Carla Goldstein, Omega’s chief external affairs officer and cofounder of the Omega Women's Leadership Center (OWLC), moderated the panel Our Inner Lives: A Multi-Faith Dialogue on Spirituality, Religion & Feminism featuring Rabbi Dianne Cohler-Esses, Maria Ebrahimji, Chung Hyun Kyung, Latham Thomas, and Adriene Thorne. Other featured speakers included Imani Brown, Soraya Chemaly, and Ashley Ford, and performances were given by the Arts Effect, BETTY, Kaylo (Kerri Lowe), and Sarah Jones. 

As a library and networking engine, Feminist.com has been and continues to be an Internet "home" for millions of women all over the world, offering news, original articles, exclusive interviews, anti-violence resources, columns, activism alerts, event listings, and women-owned business listings. 

View photographs from the celebration by Kiana MacClellan.

Scholarship Recipients Talk About #DoPowerDifferently

8 months 4 weeks ago

The Omega Women's Leadership Center's (OWLC) annual Women & Power event has attracted wide audiences for more than a decade of conversation about creating a culture of equality and care. This year 86 women received scholarships to participate in the event and contribute to the dialogue. Below, three of them speak about their experiences and what the campaign #DoPowerDifferently means to them. 

Name: Gifty Blankson
Organization: CUNY
What was your biggest takeaway from the gathering?: "First of all, I would like to use this opportunity to thank you all for giving me this extraordinary life-changing experience. Miss Elizabeth Gilbert's message on how to go after our dreams even in fear, was an eye-opening moment for me. She made me realize that fear is always going to be a part of my creativity journey but that shouldn't stop me."
What does #DoPowerDifferently mean to you?: "Doing power differently to me means identifying my destiny and having the courage to pursue it."
View the CUNY photo album from the conference.
 
Name: Nirmala Singh (pictured above on right with OWLC manager Sarah Urech)
Organization: Go Beyond Greatness
What was your biggest takeaway from the gathering?: "My biggest takeaway was Bonnie St. John explaining how being underestimated and devalued in society did not bring her down but ignited the fire in her to go above and beyond for high achievement and life success. My experience being around amazing, talented, and strong women leaders has helped me to understand the true definition of what is means to be bold."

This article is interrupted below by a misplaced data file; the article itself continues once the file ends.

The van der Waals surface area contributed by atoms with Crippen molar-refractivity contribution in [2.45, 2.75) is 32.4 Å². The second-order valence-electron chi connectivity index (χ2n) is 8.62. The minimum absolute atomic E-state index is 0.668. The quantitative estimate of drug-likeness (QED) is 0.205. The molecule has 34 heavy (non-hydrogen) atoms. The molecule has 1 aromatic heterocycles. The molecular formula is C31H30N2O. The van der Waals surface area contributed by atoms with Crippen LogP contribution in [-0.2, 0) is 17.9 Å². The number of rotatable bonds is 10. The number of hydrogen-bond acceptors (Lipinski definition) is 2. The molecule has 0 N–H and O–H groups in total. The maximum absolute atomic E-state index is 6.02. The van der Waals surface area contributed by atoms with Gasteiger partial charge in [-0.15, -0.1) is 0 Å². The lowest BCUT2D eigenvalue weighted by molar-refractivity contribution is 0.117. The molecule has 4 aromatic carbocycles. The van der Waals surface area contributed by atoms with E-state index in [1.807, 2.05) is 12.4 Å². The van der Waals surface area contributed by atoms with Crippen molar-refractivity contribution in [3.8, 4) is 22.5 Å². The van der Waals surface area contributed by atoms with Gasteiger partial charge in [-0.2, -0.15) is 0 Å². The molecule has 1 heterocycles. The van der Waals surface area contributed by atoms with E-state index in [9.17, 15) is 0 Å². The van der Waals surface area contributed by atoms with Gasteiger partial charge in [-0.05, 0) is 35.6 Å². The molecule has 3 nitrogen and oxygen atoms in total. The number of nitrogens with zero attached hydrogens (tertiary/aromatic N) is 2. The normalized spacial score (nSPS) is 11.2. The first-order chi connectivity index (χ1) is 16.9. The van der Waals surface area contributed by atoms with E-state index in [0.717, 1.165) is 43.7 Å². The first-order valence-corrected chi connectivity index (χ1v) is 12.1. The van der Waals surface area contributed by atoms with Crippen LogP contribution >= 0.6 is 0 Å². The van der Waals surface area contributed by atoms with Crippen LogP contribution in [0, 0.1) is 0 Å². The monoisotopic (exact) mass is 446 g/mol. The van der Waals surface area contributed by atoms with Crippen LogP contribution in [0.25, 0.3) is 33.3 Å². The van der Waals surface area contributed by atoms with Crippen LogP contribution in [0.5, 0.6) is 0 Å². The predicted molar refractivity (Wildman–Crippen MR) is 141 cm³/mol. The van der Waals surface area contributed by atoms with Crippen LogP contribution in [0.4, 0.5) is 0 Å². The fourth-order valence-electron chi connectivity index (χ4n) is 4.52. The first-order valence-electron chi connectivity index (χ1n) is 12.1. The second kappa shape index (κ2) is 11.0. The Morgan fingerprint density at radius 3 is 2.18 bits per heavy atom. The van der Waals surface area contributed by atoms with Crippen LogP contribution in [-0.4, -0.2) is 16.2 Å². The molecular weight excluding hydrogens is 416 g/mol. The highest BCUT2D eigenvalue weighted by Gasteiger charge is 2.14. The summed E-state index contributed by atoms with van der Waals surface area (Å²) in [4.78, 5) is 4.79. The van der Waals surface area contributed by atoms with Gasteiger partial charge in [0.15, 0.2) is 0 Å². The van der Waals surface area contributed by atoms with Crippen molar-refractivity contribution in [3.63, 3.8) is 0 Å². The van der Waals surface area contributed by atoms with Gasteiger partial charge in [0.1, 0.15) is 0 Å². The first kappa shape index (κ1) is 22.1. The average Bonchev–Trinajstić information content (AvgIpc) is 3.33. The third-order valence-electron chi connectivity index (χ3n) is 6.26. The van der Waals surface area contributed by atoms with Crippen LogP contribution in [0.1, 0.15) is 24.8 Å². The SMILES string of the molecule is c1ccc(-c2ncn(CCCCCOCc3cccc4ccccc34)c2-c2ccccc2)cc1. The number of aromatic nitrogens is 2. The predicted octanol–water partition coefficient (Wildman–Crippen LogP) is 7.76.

What does #DoPowerDifferently mean to you?: "As an aspiring international human rights attorney, I realized doing power differently means I must step out, be bold, and become an important contributor who balances the power structure within American society and the world." 
 
Name: Lila Montoya  
Organization: Be the Change
What was your biggest takeaway from the gathering?: "The biggest way to change the world is to follow one's passion and not let fear dictate our decisions, or lack thereof."
What does #DoPowerDifferently mean to you?: "At times, we are put in unfavorable positions that we cannot control. What we can control is our reaction and what we are willing to do to better the situation, for ourselves, and perhaps for other women."
View the Be the Change photo album from the conference.
 

Pioneering Media Literacy Activist Jean Kilbourne Is Juno Resident

1 year 6 days ago

Jean Kilbourne, internationally recognized for her groundbreaking work on images of women in advertising and for her critical studies of alcohol and tobacco advertising, recently stayed on Omega's campus as a Juno Leadership Resident with the Omega Women's Leadership Center (OWLC). 

Kilbourne's most recent film, Killing Us Softly 4, was screened at the Ram Dass Library to a large audience of staff, participants, and local residents. The film, which explores the dehumanizing images of women in mainstream advertisements, was followed by a question and answer session.

Jean began her work in the 1960s, exploring the connection between advertising and several public health issues, including violence against women and eating disorders. She launched a movement to promote media literacy as a way to prevent these problems, an original idea at the time that is now mainstream and an integral part of most prevention programs.

Jean has transformed the way organizations and educational institutions around the world address the prevention of many public health problems including smoking, high-risk drinking, eating disorders, obesity, the sexualization of children, and violence against women.

This year, Jean is an inductee into the National Women's Hall of Fame in Seneca, New York, along with nine others, including Eleanor Smeal, Carlotta Walls LaNier, Barbara Iglewski, and Martha Graham

Find out more about Jean Kilbourne